Minister for Tourism Catherine Martin must engage with hill farmers and address their frustrations with increases in the numbers of hillwalkers disturbing their land, the Irish Natura and Hill Farmers Association (INHFA) has said.

The INHFA has stated that its members have been reporting unprecedented numbers walking on the hills in recent weeks and also that a number of issues surrounding the conduct of some of these walkers has caused distress for the farmers who must deal with the consequences.

The walking of dogs on hills, deviation from prescribed walking paths and the littering of hills with rubbish were among the activities that have been causing the most difficulty for farmers, according to the INHFA.


These activities have, the INHFA has reported, had negative consequences on ecologically sensitive sites, including those with Natura 2000 designation.

The farm organisation made clear its support of the tourism industry and the walking of hills by those who conduct themselves responsibly while hillwalking.

“The goodwill provided by many farmers should not be taken for granted,” warned INHFA president Colm O’Donnell.

“This is why we are urging the tourism sector, our county councils and the minister to engage constructively with farmers in finding a workable solution,” he said.

Addressing concerns

The INHFA made it clear that many farmers would be content to allow hillwalkers to pass through their lands, as long as their conduct would not cause any harm or distress to the farmers involved.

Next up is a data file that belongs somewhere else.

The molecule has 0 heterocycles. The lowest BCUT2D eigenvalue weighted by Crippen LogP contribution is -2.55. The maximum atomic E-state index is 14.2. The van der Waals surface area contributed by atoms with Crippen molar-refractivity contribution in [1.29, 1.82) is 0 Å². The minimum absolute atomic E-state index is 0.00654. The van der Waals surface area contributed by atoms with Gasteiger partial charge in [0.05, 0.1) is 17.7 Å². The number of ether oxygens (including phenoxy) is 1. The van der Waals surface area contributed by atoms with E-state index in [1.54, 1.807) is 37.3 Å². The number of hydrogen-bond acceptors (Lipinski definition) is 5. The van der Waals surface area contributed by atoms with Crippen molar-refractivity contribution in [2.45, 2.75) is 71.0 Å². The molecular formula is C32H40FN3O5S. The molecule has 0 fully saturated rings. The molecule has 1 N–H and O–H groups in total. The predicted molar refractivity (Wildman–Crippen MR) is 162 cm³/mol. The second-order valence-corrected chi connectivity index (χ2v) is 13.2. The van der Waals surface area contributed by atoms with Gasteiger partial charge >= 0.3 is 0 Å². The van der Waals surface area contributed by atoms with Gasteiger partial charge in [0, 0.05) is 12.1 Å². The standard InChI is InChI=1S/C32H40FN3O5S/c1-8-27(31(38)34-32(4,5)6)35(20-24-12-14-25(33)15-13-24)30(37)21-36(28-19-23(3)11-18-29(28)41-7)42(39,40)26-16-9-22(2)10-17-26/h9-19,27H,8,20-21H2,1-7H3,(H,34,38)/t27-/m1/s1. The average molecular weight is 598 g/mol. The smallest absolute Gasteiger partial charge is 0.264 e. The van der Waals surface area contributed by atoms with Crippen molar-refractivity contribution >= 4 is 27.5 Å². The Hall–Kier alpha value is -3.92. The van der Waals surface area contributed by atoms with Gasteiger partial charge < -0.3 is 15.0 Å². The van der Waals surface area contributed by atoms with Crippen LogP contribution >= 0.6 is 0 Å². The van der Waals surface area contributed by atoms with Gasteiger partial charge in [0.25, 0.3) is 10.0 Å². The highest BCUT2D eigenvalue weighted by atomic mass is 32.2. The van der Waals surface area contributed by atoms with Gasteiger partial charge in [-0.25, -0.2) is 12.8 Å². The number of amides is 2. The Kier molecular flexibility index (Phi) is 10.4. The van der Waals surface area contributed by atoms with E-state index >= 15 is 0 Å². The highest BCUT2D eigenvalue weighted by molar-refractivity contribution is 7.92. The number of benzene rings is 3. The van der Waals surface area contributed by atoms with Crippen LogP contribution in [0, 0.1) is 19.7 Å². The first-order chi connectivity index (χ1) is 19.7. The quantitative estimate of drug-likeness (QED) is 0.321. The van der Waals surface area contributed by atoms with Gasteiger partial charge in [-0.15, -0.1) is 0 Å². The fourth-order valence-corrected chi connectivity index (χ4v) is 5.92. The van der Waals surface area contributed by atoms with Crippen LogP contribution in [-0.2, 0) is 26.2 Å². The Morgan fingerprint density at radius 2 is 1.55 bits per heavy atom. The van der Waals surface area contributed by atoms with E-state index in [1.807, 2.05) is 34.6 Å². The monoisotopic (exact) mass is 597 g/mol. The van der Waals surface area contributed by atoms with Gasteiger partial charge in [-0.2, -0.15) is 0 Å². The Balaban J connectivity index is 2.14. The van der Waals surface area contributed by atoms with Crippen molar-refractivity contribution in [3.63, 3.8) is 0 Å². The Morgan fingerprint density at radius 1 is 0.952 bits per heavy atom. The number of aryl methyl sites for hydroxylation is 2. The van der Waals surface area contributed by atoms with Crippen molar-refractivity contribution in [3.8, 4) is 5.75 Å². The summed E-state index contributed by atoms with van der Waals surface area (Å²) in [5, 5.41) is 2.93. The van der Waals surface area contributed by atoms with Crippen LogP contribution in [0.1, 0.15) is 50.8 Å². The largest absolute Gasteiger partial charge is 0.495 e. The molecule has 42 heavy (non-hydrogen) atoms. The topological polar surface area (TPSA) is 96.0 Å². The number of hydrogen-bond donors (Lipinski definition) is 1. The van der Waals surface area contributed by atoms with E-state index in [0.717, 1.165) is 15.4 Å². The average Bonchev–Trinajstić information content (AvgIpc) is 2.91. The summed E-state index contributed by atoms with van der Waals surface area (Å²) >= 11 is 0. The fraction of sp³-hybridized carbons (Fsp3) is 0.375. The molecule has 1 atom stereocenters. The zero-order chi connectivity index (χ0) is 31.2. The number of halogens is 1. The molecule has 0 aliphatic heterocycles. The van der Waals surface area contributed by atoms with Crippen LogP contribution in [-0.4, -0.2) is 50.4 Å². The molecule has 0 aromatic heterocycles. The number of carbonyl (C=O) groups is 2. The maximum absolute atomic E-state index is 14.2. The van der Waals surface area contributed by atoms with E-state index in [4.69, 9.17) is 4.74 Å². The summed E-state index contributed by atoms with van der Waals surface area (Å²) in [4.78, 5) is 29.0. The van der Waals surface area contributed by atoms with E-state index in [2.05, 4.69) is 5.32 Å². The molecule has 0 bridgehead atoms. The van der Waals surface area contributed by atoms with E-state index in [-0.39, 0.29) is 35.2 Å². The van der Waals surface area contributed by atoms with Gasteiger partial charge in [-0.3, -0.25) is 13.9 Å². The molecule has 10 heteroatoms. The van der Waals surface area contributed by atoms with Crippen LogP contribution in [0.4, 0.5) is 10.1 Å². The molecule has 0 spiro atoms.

The hill farming organisation also called for the wishes of those who may not want walkers on their land to be respected.

“There will be farmers and landowners that don’t want the public accessing their lands and this must be respected and enforced.

"However, there will be a lot of farmers that are amenable to hillwalkers, provided they are included and their issues of concern are addressed,” O’Donnell stated.

Information campaign

The association proposed measures that would help educate the public on the negative impact that poor adherence to standard hillwalking practices can have.

“There is a need for our county councils (who benefit indirectly through rates) to increase their engagement, with a possible starting point being an information campaign around a code of conduct for hillwalkers,” O'Donnell proposed.